The clinical use of doxorubicin (DOX) and other quinone-hydroquinone antitumor anthracyclines is limited by dose-related cardiotoxicity. One-electron redox cycling of the quinone moiety has long been known to form reactive oxygen species (ROS) in excess of the limited antioxidant defenses of cardiomyocytes; therefore, anthracycline cardiotoxicity was perceived as a one-way process in which redox cycling of the quinone always primed cardiomyocytes to oxidant stress and death. The past few years witnessed a growing interest in an alternative process in which peroxidases and quinone-derived hydrogen peroxide were able to oxidize the hydroquinone moiety of anthracyclines. Such a process was initially thought to amplify the cardiotoxicity induced by anthracyclines. Here, we briefly review how oxyferrous myoglobin could be subsequently identified as the primary catalyst of anthracycline oxidation in cardiomyocytes and be shown to induce an anthracycline chemical degradation that diminished the cellular levels and toxicity of active parent compounds. Many aspects of anthracycline degradation remain obscure or only partially understood; nevertheless, it is not too naive to conclude that anthracyclines are degraded and inactivated as a result of ROS production from their own redox cycling. Anthracycline redox reactions might therefore be viewed as two-way processes in which oxidative stress mediated both the death and survival of cardiomyocytes.

Anthracycline degradation in cardiomyocytes: a journey to oxidative survival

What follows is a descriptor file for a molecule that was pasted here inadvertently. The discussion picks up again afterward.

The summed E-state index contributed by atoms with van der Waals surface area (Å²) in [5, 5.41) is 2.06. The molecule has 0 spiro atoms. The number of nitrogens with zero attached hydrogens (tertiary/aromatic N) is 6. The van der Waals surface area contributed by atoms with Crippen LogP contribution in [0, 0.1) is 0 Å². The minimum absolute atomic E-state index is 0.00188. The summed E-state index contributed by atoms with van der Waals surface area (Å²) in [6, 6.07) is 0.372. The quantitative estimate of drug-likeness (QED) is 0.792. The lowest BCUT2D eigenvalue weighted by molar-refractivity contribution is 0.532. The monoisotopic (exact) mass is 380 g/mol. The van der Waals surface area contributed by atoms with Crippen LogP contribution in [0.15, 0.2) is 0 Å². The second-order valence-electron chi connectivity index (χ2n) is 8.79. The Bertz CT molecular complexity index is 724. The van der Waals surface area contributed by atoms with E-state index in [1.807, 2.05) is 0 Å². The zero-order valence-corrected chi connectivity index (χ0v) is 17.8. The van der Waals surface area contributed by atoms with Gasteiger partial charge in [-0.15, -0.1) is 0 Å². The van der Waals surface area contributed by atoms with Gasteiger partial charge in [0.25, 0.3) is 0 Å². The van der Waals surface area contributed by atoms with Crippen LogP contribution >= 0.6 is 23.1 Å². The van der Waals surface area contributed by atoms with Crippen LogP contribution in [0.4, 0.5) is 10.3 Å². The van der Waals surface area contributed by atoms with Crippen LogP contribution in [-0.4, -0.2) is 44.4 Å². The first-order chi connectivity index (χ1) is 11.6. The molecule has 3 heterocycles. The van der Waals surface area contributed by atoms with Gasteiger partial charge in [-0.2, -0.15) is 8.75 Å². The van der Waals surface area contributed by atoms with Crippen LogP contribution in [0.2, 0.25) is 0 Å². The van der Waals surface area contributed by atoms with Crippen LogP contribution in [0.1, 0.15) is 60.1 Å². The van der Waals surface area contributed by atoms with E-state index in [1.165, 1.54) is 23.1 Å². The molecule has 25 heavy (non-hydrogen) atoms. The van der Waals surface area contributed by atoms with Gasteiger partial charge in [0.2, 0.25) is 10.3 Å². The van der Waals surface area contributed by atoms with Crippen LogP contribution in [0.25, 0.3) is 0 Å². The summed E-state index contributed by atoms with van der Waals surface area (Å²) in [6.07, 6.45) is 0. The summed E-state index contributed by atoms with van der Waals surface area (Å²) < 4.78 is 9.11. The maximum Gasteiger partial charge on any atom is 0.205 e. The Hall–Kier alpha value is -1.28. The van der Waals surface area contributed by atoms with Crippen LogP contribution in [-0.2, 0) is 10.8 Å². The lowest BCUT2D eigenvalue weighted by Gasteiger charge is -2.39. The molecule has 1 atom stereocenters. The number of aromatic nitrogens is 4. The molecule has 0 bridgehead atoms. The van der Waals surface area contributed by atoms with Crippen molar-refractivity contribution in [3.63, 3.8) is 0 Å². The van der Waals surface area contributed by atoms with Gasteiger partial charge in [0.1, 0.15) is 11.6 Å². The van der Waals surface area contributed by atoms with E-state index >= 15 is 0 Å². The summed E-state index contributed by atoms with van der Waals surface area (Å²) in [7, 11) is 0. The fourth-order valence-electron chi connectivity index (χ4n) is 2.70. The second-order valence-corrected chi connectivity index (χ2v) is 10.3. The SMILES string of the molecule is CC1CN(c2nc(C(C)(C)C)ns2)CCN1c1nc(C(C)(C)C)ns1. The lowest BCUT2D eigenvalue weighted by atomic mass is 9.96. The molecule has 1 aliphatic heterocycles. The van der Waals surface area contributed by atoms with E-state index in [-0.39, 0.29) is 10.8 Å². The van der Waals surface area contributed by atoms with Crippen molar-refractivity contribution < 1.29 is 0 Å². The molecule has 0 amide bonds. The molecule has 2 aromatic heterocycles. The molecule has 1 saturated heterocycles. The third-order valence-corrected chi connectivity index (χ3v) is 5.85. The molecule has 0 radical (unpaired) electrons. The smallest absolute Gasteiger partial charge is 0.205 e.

MENNA P;SALVATORELLI E;MINOTTI G
2010-01-01

Abstract

The clinical use of doxorubicin (DOX) and other quinone-hydroquinone antitumor anthracyclines is limited by dose-related cardiotoxicity. One-electron redox cycling of the quinone moiety has long been known to form reactive oxygen species (ROS) in excess of the limited antioxidant defenses of cardiomyocytes; therefore, anthracycline cardiotoxicity was perceived as a one-way process in which redox cycling of the quinone always primed cardiomyocytes to oxidant stress and death. The past few years witnessed a growing interest in an alternative process in which peroxidases and quinone-derived hydrogen peroxide were able to oxidize the hydroquinone moiety of anthracyclines. Such a process was initially thought to amplify the cardiotoxicity induced by anthracyclines. Here, we briefly review how oxyferrous myoglobin could be subsequently identified as the primary catalyst of anthracycline oxidation in cardiomyocytes and be shown to induce an anthracycline chemical degradation that diminished the cellular levels and toxicity of active parent compounds. Many aspects of anthracycline degradation remain obscure or only partially understood; nevertheless, it is not too naive to conclude that anthracyclines are degraded and inactivated as a result of ROS production from their own redox cycling. Anthracycline redox reactions might therefore be viewed as two-way processes in which oxidative stress mediated both the death and survival of cardiomyocytes.
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Utilizza questo identificativo per citare o creare un link a questo documento: https://hdl.handle.net/20.500.12610/729
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